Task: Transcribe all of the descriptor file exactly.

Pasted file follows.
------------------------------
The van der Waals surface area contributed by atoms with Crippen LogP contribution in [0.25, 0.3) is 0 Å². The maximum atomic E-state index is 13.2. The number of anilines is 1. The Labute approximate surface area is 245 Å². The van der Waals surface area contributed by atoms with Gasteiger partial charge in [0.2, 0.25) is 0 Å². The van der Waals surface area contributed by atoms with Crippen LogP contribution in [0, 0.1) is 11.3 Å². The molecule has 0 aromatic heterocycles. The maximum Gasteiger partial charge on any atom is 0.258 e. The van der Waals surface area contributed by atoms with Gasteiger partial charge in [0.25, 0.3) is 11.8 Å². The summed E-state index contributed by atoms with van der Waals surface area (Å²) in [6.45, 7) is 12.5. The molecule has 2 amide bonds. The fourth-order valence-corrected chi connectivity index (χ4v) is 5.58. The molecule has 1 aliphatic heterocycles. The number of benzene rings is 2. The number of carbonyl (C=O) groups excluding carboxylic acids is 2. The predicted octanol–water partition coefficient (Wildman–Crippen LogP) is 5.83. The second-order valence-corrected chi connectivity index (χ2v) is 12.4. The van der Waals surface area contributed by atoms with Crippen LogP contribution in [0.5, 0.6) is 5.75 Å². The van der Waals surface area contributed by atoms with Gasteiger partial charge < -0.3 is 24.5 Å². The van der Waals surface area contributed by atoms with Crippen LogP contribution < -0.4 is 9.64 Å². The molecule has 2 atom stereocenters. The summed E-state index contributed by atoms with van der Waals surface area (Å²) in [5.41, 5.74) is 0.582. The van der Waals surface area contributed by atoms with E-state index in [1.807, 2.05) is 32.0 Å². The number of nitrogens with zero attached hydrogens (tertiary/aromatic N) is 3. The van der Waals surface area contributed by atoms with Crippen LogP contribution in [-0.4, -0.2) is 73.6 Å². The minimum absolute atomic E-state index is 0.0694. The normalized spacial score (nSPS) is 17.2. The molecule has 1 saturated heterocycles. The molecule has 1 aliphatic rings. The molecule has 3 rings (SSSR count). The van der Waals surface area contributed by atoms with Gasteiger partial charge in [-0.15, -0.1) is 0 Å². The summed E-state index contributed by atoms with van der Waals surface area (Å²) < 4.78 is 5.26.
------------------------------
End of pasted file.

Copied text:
The van der Waals surface area contributed by atoms with Crippen LogP contribution in [0.25, 0.3) is 0 Å². The maximum atomic E-state index is 13.2. The number of anilines is 1. The Labute approximate surface area is 245 Å². The van der Waals surface area contributed by atoms with Gasteiger partial charge in [0.2, 0.25) is 0 Å². The van der Waals surface area contributed by atoms with Crippen LogP contribution in [0, 0.1) is 11.3 Å². The molecule has 0 aromatic heterocycles. The maximum Gasteiger partial charge on any atom is 0.258 e. The van der Waals surface area contributed by atoms with Gasteiger partial charge in [0.25, 0.3) is 11.8 Å². The summed E-state index contributed by atoms with van der Waals surface area (Å²) in [6.45, 7) is 12.5. The molecule has 2 amide bonds. The fourth-order valence-corrected chi connectivity index (χ4v) is 5.58. The molecule has 1 aliphatic heterocycles. The number of benzene rings is 2. The number of carbonyl (C=O) groups excluding carboxylic acids is 2. The predicted octanol–water partition coefficient (Wildman–Crippen LogP) is 5.83. The second-order valence-corrected chi connectivity index (χ2v) is 12.4. The van der Waals surface area contributed by atoms with Crippen LogP contribution in [0.5, 0.6) is 5.75 Å². The van der Waals surface area contributed by atoms with Gasteiger partial charge < -0.3 is 24.5 Å². The van der Waals surface area contributed by atoms with Crippen LogP contribution < -0.4 is 9.64 Å². The molecule has 2 atom stereocenters. The summed E-state index contributed by atoms with van der Waals surface area (Å²) in [5.41, 5.74) is 0.582. The van der Waals surface area contributed by atoms with E-state index in [1.807, 2.05) is 32.0 Å². The number of nitrogens with zero attached hydrogens (tertiary/aromatic N) is 3. The van der Waals surface area contributed by atoms with Crippen LogP contribution in [-0.4, -0.2) is 73.6 Å². The minimum absolute atomic E-state index is 0.0694. The normalized spacial score (nSPS) is 17.2. The molecule has 1 saturated heterocycles. The molecule has 1 aliphatic rings. The molecule has 3 rings (SSSR count). The van der Waals surface area contributed by atoms with Gasteiger partial charge in [-0.15, -0.1) is 0 Å². The summed E-state index contributed by atoms with van der Waals surface area (Å²) < 4.78 is 5.26.